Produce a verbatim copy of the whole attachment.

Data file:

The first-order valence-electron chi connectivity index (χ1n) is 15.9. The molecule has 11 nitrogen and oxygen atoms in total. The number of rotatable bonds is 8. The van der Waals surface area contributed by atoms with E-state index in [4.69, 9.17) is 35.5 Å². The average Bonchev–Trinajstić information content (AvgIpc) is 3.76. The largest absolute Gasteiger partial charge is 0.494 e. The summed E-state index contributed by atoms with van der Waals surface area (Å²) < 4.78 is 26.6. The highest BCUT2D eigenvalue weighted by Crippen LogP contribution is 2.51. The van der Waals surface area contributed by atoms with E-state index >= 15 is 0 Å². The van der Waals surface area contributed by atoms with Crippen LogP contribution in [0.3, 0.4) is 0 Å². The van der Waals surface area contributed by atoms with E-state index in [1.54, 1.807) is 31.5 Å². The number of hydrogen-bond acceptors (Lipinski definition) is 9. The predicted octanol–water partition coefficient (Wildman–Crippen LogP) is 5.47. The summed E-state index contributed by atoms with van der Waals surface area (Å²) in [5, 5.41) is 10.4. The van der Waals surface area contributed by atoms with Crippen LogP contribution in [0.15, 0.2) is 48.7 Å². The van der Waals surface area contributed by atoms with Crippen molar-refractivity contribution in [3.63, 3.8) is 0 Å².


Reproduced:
The first-order valence-electron chi connectivity index (χ1n) is 15.9. The molecule has 11 nitrogen and oxygen atoms in total. The number of rotatable bonds is 8. The van der Waals surface area contributed by atoms with E-state index in [4.69, 9.17) is 35.5 Å². The average Bonchev–Trinajstić information content (AvgIpc) is 3.76. The largest absolute Gasteiger partial charge is 0.494 e. The summed E-state index contributed by atoms with van der Waals surface area (Å²) < 4.78 is 26.6. The highest BCUT2D eigenvalue weighted by Crippen LogP contribution is 2.51. The van der Waals surface area contributed by atoms with E-state index >= 15 is 0 Å². The van der Waals surface area contributed by atoms with Crippen LogP contribution in [0.3, 0.4) is 0 Å². The van der Waals surface area contributed by atoms with E-state index in [1.54, 1.807) is 31.5 Å². The number of hydrogen-bond acceptors (Lipinski definition) is 9. The predicted octanol–water partition coefficient (Wildman–Crippen LogP) is 5.47. The summed E-state index contributed by atoms with van der Waals surface area (Å²) in [5, 5.41) is 10.4. The van der Waals surface area contributed by atoms with Crippen LogP contribution in [0.15, 0.2) is 48.7 Å². The van der Waals surface area contributed by atoms with Crippen molar-refractivity contribution in [3.63, 3.8) is 0 Å².